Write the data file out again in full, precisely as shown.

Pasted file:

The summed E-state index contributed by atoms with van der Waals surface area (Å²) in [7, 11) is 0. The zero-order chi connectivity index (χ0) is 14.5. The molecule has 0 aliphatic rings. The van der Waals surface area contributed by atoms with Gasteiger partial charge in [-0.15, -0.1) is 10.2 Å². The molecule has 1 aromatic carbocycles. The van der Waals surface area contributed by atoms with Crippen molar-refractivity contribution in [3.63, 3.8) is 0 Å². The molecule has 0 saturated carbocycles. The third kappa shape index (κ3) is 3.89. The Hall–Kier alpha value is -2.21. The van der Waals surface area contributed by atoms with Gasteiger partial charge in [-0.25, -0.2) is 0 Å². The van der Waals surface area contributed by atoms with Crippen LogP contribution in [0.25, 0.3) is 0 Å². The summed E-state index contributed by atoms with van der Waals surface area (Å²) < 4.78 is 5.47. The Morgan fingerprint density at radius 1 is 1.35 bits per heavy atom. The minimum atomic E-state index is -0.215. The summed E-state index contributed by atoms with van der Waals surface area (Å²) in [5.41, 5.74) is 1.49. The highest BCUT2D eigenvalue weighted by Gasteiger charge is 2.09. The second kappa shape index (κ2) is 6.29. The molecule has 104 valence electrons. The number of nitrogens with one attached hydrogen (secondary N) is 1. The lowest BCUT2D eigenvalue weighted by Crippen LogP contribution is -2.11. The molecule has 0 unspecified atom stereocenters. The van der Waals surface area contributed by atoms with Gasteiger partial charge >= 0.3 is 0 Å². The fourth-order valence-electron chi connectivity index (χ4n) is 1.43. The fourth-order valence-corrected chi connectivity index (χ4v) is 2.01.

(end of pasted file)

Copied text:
The summed E-state index contributed by atoms with van der Waals surface area (Å²) in [7, 11) is 0. The zero-order chi connectivity index (χ0) is 14.5. The molecule has 0 aliphatic rings. The van der Waals surface area contributed by atoms with Gasteiger partial charge in [-0.15, -0.1) is 10.2 Å². The molecule has 1 aromatic carbocycles. The van der Waals surface area contributed by atoms with Crippen molar-refractivity contribution in [3.63, 3.8) is 0 Å². The molecule has 0 saturated carbocycles. The third kappa shape index (κ3) is 3.89. The Hall–Kier alpha value is -2.21. The van der Waals surface area contributed by atoms with Gasteiger partial charge in [-0.25, -0.2) is 0 Å². The van der Waals surface area contributed by atoms with Crippen LogP contribution in [0.25, 0.3) is 0 Å². The summed E-state index contributed by atoms with van der Waals surface area (Å²) < 4.78 is 5.47. The Morgan fingerprint density at radius 1 is 1.35 bits per heavy atom. The minimum atomic E-state index is -0.215. The summed E-state index contributed by atoms with van der Waals surface area (Å²) in [5.41, 5.74) is 1.49. The highest BCUT2D eigenvalue weighted by Gasteiger charge is 2.09. The second kappa shape index (κ2) is 6.29. The molecule has 104 valence electrons. The number of nitrogens with one attached hydrogen (secondary N) is 1. The lowest BCUT2D eigenvalue weighted by Crippen LogP contribution is -2.11. The molecule has 0 unspecified atom stereocenters. The van der Waals surface area contributed by atoms with Gasteiger partial charge >= 0.3 is 0 Å². The fourth-order valence-electron chi connectivity index (χ4n) is 1.43. The fourth-order valence-corrected chi connectivity index (χ4v) is 2.01.